Some situations might only consider bad luck, or only consider good luck. For example, the chance of being eaten by a grue in a dark place is only interested in how much bad luck you have, and ignores good luck. But seeing a shooting star and making a wish - the chance of the wish coming true depends only on your good luck.
Some other suggestions:
- Potions of balance: Also moves your luck back towards equilibrium.
- Scroll of destiny/scroll of just desserts: Completely removes all of your bad luck! But, the way it completely removes all of your back luck is by having all of your bad luck happen at once! If I have +5 bad luck, it might make me midly sick, and lose some money, but the bad luck is gone and at least I'll get better later. But if I have +50 bad luck, it removes the bad luck but summons molochs, poisons and sickens me, and other bad effects! It's not a scroll you really want to use, but it does give you a way of getting rid of bad luck if you really don't want it. If reading a blessed scroll when you have +0 bad luck, gives you a small amount of good luck.
- Jinx - A spell that enemies can cast which increases your bad luck for a long duration
- There should be a corruption that has the only effect of giving you bad luck ("You sense stormclouds on the horizon")
- Just seeing a black cat gives you minor bad luck, even if you don't fight it ("black" is a prefix that only cats can have: black wild cat, black cave lion, etc).
- I really like Marek14's idea of an amulet of fate ignorance - would be really useful in certain situations. Needs a better name though - I would call it the 'amulet of choice' (because it nullifies luck, ie, your "destiny").
In the same way as cursed and blessed items will still no doubt carry extra intrinsics than just modifying the characters Fate (like being unable to take them off etc), I think that fate smiles and doomed should still have an affect on how the game behaves. They would cancel each other out in terms of how Fate treats you, but monsters will still spawn more often etc if you are doomed.ReplyDelete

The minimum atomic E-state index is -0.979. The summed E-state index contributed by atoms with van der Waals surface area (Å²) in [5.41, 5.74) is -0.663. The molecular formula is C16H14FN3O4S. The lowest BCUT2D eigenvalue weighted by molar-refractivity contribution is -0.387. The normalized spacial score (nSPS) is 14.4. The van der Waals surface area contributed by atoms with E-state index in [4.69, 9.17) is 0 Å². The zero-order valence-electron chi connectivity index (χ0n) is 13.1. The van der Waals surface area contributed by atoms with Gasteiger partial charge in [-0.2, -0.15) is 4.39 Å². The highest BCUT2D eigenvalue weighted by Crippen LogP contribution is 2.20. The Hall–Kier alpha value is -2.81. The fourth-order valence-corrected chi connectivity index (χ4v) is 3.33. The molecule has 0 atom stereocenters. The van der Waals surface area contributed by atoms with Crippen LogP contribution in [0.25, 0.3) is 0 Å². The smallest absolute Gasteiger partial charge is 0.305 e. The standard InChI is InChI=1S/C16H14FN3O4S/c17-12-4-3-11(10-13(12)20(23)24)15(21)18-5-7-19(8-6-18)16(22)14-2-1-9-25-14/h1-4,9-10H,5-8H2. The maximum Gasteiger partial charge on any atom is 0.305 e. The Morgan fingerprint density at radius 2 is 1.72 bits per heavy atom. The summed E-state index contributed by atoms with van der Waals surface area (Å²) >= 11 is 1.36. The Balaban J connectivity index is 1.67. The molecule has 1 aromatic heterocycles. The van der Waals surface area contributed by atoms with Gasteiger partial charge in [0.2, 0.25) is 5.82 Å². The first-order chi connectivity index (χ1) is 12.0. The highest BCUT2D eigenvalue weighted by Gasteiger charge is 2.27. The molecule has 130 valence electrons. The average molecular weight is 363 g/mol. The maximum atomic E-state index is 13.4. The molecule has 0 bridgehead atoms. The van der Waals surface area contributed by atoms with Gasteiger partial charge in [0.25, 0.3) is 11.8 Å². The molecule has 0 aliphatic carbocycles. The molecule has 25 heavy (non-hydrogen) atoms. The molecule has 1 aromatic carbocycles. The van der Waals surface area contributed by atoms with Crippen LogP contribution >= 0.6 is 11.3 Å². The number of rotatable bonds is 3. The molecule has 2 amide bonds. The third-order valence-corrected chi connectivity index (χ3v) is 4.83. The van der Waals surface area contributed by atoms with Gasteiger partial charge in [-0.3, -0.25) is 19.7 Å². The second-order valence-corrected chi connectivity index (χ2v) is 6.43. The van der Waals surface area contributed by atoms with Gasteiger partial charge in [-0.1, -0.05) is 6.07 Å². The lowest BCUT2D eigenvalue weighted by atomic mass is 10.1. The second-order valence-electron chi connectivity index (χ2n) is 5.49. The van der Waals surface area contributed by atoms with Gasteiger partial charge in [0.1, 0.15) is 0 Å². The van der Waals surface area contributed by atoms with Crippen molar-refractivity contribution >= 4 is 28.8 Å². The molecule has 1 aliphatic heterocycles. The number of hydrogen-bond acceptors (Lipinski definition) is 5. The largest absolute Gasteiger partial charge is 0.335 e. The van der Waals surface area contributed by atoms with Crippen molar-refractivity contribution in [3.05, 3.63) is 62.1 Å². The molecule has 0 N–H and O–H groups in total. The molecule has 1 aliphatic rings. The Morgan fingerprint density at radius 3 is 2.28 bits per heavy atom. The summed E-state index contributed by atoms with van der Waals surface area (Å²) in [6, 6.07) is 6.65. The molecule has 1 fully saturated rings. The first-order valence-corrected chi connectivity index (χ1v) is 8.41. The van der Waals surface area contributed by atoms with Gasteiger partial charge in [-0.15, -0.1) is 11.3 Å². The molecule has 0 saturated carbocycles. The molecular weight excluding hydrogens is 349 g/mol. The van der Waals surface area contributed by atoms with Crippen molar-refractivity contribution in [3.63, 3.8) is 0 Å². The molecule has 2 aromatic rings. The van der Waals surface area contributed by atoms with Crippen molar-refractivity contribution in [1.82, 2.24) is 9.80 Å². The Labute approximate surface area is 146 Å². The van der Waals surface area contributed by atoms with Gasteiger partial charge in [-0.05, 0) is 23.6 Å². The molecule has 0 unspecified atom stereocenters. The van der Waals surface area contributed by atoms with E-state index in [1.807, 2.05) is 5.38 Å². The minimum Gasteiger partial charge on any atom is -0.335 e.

I say this because I quite liked how you can be both blessed with good luck (avoiding hazards) but equally have a doomed destiny (have more hazards thrown in your way). It isn't really an oxymoron to be both at once because of how people perceive luck, its bad luck to have bad things happen (like being in a train crash), its good luck when you avoid the bad things affects however (like walking away from said crash without a scratch on you).
I do still like the idea of having a Fate attribute which affects things directly, more so if you can get finer grades of influence over it than just binary attributes, just so long as actual intrinsics like Doomed actually do something more than penalise it.
I'm not convinced luck and bad luck need separate attributes. However, I agree that Doomed should be harder to negate - my math suggests having 16 blessed items would completely counter it? In ADOM I, you could have 11 items equipped I think?ReplyDelete
In short, I like the principle, but I think some of the math could do with adjustment. Plus perhaps a threshold bad luck value for *bad stuff* to occur (e.g. grue instadeath etc) could be included?
+4,+8,-10,-20 for the main states, where any value below -15 provides the classic *bad stuff*. For instance.
I forgot to mention that: E.g. doomed definitely does more than just influence your luck score. Influencing your luck score is just one of several effects.ReplyDelete
Overall I like the idea of special effects occurring for very high / low luck scores... even if only very rarely.
Oh, and for cursed the modifier now is -8 and for doomed -16 :-)ReplyDelete
How about Temple of Doom location where you get doomed while you're in there? :DReplyDelete
And will luck affect dungeon generation? With good luck, you could have some special "good" features generated occasionally, like up and down stairs in the same room.
Another idea -- what if the "doomed" intrinsic, apart from worsening your luck, also halved any positive luck modifiers? Similarly, "fate smiles" could halve negative luck modifiers. That would make them very relevant no matter how much luck the character already possesses.
As for the amulet, how about calling it "amulet of loose thread"? Since fate is often represented as threads weaved in a tapestry :)
I love Marek14's idea for race-based superstitions. Maybe dark elves believe it's bad luck to kill a spider that's not hostile. Or Hurthlings get bad luck from letting a corpse rot away while it's in their inventory. (I can certainly see Hurthlings having a superstition that it's bad luck to waste food.)ReplyDelete